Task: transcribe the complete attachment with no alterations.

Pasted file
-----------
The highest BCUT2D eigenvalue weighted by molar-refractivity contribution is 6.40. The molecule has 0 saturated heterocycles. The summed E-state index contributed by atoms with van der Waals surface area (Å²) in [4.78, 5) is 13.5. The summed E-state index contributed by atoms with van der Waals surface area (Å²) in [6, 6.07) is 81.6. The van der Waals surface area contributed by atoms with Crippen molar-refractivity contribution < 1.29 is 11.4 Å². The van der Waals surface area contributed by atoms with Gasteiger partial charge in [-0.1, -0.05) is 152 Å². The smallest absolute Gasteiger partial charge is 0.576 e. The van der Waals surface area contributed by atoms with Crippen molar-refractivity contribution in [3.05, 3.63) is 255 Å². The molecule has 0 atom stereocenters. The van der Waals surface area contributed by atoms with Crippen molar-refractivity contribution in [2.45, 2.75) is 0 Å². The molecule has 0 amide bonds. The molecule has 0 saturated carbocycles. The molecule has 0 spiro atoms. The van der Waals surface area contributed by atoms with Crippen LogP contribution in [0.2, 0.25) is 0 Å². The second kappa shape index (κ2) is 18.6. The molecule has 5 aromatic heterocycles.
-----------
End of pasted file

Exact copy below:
The highest BCUT2D eigenvalue weighted by molar-refractivity contribution is 6.40. The molecule has 0 saturated heterocycles. The summed E-state index contributed by atoms with van der Waals surface area (Å²) in [4.78, 5) is 13.5. The summed E-state index contributed by atoms with van der Waals surface area (Å²) in [6, 6.07) is 81.6. The van der Waals surface area contributed by atoms with Crippen molar-refractivity contribution < 1.29 is 11.4 Å². The van der Waals surface area contributed by atoms with Gasteiger partial charge in [-0.1, -0.05) is 152 Å². The smallest absolute Gasteiger partial charge is 0.576 e. The van der Waals surface area contributed by atoms with Crippen molar-refractivity contribution in [3.05, 3.63) is 255 Å². The molecule has 0 atom stereocenters. The van der Waals surface area contributed by atoms with Crippen molar-refractivity contribution in [2.45, 2.75) is 0 Å². The molecule has 0 amide bonds. The molecule has 0 saturated carbocycles. The molecule has 0 spiro atoms. The van der Waals surface area contributed by atoms with Crippen LogP contribution in [0.2, 0.25) is 0 Å². The second kappa shape index (κ2) is 18.6. The molecule has 5 aromatic heterocycles.